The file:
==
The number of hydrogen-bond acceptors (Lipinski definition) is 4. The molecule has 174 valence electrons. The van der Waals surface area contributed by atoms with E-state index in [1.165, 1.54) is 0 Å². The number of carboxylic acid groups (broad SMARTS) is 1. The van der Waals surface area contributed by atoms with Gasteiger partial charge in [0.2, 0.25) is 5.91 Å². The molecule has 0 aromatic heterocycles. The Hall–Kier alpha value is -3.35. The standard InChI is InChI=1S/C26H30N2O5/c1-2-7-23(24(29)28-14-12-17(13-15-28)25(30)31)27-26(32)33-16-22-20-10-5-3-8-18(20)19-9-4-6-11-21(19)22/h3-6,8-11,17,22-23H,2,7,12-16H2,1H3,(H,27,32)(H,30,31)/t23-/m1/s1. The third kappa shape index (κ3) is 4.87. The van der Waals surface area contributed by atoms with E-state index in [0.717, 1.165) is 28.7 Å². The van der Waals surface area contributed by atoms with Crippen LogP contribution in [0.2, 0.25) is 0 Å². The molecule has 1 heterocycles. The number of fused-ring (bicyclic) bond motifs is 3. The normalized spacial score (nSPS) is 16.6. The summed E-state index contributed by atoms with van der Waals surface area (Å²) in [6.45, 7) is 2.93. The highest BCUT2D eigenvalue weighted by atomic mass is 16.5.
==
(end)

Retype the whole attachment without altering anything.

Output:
The number of hydrogen-bond acceptors (Lipinski definition) is 4. The molecule has 174 valence electrons. The van der Waals surface area contributed by atoms with E-state index in [1.165, 1.54) is 0 Å². The number of carboxylic acid groups (broad SMARTS) is 1. The van der Waals surface area contributed by atoms with Gasteiger partial charge in [0.2, 0.25) is 5.91 Å². The molecule has 0 aromatic heterocycles. The Hall–Kier alpha value is -3.35. The standard InChI is InChI=1S/C26H30N2O5/c1-2-7-23(24(29)28-14-12-17(13-15-28)25(30)31)27-26(32)33-16-22-20-10-5-3-8-18(20)19-9-4-6-11-21(19)22/h3-6,8-11,17,22-23H,2,7,12-16H2,1H3,(H,27,32)(H,30,31)/t23-/m1/s1. The third kappa shape index (κ3) is 4.87. The van der Waals surface area contributed by atoms with E-state index in [0.717, 1.165) is 28.7 Å². The van der Waals surface area contributed by atoms with Crippen LogP contribution in [0.2, 0.25) is 0 Å². The molecule has 1 heterocycles. The number of fused-ring (bicyclic) bond motifs is 3. The normalized spacial score (nSPS) is 16.6. The summed E-state index contributed by atoms with van der Waals surface area (Å²) in [6.45, 7) is 2.93. The highest BCUT2D eigenvalue weighted by atomic mass is 16.5.